Now, the Greek word for "will" that is used here is βούλομαι. It means “to will deliberately, have a purpose, be minded”; or “of willing as an affection, to desire.” It is by God’s deliberate purpose and desire that he brought us to Him. He made the first move that prompted us to respond in faith.
ἀποκυέω is the Greek word here for "brought". Why do I mention that? The definition means to “bring forth from the womb; to give birth to; to produce.” So, by God’s deliberate purpose he produced us or begat us, through the word of truth. Is it any wonder we are now called children of God? This also reminds me of what Paul said in Romans 10:17, “So faith comes from hearing, and hearing through the word of Christ.”
This is why we need to get the Gospel right. That is our function as Christians who have the authoritative and living word of God. God uses it to bring his chosen children to repentance and faith in him. Since we do not know who the elect are we preach that everyone who calls on the name of the Lord is saved. Guess who will be the ones that genuinely respond in faith and call on the name of the Lord? The elect. We preach the Gospel and God opens the hearts and eyes of people to respond. It is by His will and grace that we are saved through faith in Christ (Eph. 2:8).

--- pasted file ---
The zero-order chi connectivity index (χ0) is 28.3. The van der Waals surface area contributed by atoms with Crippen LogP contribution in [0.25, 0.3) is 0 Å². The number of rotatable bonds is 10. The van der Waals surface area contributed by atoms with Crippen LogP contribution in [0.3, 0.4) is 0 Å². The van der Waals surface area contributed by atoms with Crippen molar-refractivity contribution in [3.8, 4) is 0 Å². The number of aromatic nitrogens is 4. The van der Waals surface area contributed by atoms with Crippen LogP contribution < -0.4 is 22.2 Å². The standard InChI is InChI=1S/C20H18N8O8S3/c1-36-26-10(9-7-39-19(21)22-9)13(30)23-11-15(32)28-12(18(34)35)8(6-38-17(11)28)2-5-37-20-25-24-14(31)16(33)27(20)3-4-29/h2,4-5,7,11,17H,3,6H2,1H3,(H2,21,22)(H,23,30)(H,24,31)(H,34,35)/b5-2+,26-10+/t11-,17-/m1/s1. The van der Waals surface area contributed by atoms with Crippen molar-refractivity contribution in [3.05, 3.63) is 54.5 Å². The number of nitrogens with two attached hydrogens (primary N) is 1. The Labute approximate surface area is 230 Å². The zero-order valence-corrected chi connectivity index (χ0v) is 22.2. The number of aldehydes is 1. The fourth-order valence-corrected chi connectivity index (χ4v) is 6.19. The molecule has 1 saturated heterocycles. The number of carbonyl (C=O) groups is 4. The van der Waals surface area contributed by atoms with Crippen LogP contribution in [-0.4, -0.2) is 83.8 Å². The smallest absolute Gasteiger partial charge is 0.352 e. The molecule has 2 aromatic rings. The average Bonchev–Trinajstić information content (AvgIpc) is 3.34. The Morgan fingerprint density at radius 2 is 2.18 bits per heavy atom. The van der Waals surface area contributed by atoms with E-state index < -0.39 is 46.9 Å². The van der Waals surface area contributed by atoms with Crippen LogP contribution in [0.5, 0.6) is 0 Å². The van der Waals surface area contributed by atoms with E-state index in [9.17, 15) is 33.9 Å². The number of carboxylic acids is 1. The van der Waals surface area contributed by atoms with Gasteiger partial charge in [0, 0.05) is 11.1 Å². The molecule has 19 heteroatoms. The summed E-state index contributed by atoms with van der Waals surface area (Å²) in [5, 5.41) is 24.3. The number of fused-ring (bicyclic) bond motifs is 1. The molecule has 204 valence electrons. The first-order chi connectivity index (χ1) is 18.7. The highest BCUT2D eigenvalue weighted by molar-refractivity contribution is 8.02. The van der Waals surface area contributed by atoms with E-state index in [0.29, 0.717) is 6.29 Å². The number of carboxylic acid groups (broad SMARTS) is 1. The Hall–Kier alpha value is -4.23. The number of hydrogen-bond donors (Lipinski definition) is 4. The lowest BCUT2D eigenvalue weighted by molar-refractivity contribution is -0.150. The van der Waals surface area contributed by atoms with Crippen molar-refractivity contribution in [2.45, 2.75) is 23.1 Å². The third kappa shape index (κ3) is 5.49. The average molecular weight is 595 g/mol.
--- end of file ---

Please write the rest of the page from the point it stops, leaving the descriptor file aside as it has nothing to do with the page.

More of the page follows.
Now, one may say that this particular verse in James does not prove a solid case for the doctrine of election. They may say that some are chosen, but others are left to themselves to choose. However, when we deny that God chooses us for Himself then we end up denying his attributes like having complete omniscience, omnipotence, etc. For more on how these attributes are challenged in light of rejecting election, see my February post “Free Will and the Attributes of God”. God has to choose us in order for many other things, like his very nature and attributes, to be true and consistent with the fact that he is God. Furthermore, we just need to decide whether or not Scripture is our ultimate authority in the matter, rather than our emotions. If we can get to that point, then we will start to approach the text in an appropriate and pure way.
With that said, let’s see what else the text in James says. We see later in 2:5 the second reference to God’s sovereignty in salvation. When talking about the sin of partiality based on money and status, James says, “Has not God chosen those who are poor in the world to be rich in faith and heirs of the kingdom, which he has promised to those who love him?”